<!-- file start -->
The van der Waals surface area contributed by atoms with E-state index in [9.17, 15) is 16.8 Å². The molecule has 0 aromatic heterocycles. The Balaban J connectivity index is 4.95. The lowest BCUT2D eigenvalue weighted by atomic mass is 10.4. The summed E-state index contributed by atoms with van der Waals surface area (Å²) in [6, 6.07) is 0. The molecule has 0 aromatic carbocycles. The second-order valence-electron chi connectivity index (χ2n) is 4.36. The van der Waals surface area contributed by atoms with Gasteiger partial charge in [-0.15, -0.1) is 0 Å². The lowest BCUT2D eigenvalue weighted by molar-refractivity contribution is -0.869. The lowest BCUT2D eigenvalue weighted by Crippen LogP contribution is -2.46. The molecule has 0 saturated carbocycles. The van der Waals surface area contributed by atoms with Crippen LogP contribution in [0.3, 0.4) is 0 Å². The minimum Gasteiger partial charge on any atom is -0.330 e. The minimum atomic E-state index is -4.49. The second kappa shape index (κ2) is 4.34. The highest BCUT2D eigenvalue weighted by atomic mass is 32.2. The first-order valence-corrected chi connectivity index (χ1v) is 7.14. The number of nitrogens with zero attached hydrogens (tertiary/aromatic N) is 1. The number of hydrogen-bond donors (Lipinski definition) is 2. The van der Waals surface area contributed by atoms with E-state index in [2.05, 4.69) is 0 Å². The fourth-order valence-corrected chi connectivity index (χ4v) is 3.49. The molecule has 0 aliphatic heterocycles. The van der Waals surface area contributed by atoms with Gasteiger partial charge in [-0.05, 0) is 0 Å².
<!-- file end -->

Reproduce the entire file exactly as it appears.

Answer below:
The van der Waals surface area contributed by atoms with E-state index in [9.17, 15) is 16.8 Å². The molecule has 0 aromatic heterocycles. The Balaban J connectivity index is 4.95. The lowest BCUT2D eigenvalue weighted by atomic mass is 10.4. The summed E-state index contributed by atoms with van der Waals surface area (Å²) in [6, 6.07) is 0. The molecule has 0 aromatic carbocycles. The second-order valence-electron chi connectivity index (χ2n) is 4.36. The van der Waals surface area contributed by atoms with Gasteiger partial charge in [-0.15, -0.1) is 0 Å². The lowest BCUT2D eigenvalue weighted by molar-refractivity contribution is -0.869. The lowest BCUT2D eigenvalue weighted by Crippen LogP contribution is -2.46. The molecule has 0 saturated carbocycles. The van der Waals surface area contributed by atoms with Crippen LogP contribution in [0.3, 0.4) is 0 Å². The minimum Gasteiger partial charge on any atom is -0.330 e. The minimum atomic E-state index is -4.49. The second kappa shape index (κ2) is 4.34. The highest BCUT2D eigenvalue weighted by atomic mass is 32.2. The first-order valence-corrected chi connectivity index (χ1v) is 7.14. The number of nitrogens with zero attached hydrogens (tertiary/aromatic N) is 1. The number of hydrogen-bond donors (Lipinski definition) is 2. The van der Waals surface area contributed by atoms with E-state index in [2.05, 4.69) is 0 Å². The fourth-order valence-corrected chi connectivity index (χ4v) is 3.49. The molecule has 0 aliphatic heterocycles. The van der Waals surface area contributed by atoms with Gasteiger partial charge in [-0.05, 0) is 0 Å².